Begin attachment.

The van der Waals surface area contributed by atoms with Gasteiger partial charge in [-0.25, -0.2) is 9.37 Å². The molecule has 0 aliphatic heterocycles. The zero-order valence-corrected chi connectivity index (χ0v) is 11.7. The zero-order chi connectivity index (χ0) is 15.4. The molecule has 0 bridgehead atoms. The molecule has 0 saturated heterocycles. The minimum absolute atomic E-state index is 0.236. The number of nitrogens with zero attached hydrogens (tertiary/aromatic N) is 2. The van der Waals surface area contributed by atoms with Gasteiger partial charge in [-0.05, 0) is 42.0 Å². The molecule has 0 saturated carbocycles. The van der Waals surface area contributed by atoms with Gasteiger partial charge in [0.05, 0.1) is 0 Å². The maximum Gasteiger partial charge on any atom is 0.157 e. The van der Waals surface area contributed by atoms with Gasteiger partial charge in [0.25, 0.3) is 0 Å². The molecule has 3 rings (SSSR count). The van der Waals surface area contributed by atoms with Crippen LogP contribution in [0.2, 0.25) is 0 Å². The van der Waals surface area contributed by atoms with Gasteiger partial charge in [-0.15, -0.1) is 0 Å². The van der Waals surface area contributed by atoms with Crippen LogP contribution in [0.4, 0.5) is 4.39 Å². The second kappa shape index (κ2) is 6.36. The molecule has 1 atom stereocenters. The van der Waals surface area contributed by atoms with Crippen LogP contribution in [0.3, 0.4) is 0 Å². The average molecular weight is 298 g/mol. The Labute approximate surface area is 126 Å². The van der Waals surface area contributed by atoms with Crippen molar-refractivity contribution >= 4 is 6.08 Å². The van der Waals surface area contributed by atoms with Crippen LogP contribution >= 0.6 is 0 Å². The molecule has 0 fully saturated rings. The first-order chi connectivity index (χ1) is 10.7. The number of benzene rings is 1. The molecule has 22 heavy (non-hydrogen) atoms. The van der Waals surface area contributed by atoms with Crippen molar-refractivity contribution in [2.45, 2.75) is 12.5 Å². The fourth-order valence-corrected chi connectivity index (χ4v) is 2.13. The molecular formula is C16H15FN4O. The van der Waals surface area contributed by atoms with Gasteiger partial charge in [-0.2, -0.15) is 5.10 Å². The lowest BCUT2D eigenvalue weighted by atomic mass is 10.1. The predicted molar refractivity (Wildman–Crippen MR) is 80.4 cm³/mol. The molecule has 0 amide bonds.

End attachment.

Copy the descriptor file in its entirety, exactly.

The van der Waals surface area contributed by atoms with Gasteiger partial charge in [-0.25, -0.2) is 9.37 Å². The molecule has 0 aliphatic heterocycles. The zero-order valence-corrected chi connectivity index (χ0v) is 11.7. The zero-order chi connectivity index (χ0) is 15.4. The molecule has 0 bridgehead atoms. The molecule has 0 saturated heterocycles. The minimum absolute atomic E-state index is 0.236. The number of nitrogens with zero attached hydrogens (tertiary/aromatic N) is 2. The van der Waals surface area contributed by atoms with Gasteiger partial charge in [-0.05, 0) is 42.0 Å². The molecule has 0 saturated carbocycles. The van der Waals surface area contributed by atoms with Gasteiger partial charge in [0.05, 0.1) is 0 Å². The maximum Gasteiger partial charge on any atom is 0.157 e. The van der Waals surface area contributed by atoms with Gasteiger partial charge in [0.25, 0.3) is 0 Å². The molecule has 3 rings (SSSR count). The van der Waals surface area contributed by atoms with Crippen LogP contribution in [0.2, 0.25) is 0 Å². The van der Waals surface area contributed by atoms with Gasteiger partial charge in [-0.15, -0.1) is 0 Å². The van der Waals surface area contributed by atoms with Crippen LogP contribution in [0.4, 0.5) is 4.39 Å². The second kappa shape index (κ2) is 6.36. The molecule has 1 atom stereocenters. The van der Waals surface area contributed by atoms with Crippen LogP contribution in [0.3, 0.4) is 0 Å². The average molecular weight is 298 g/mol. The Labute approximate surface area is 126 Å². The van der Waals surface area contributed by atoms with Crippen molar-refractivity contribution >= 4 is 6.08 Å². The van der Waals surface area contributed by atoms with Crippen LogP contribution >= 0.6 is 0 Å². The molecule has 0 fully saturated rings. The first-order chi connectivity index (χ1) is 10.7. The number of benzene rings is 1. The molecule has 22 heavy (non-hydrogen) atoms. The van der Waals surface area contributed by atoms with Crippen molar-refractivity contribution in [2.45, 2.75) is 12.5 Å². The fourth-order valence-corrected chi connectivity index (χ4v) is 2.13. The molecular formula is C16H15FN4O. The van der Waals surface area contributed by atoms with Gasteiger partial charge in [-0.2, -0.15) is 5.10 Å². The lowest BCUT2D eigenvalue weighted by atomic mass is 10.1. The predicted molar refractivity (Wildman–Crippen MR) is 80.4 cm³/mol. The molecule has 0 amide bonds.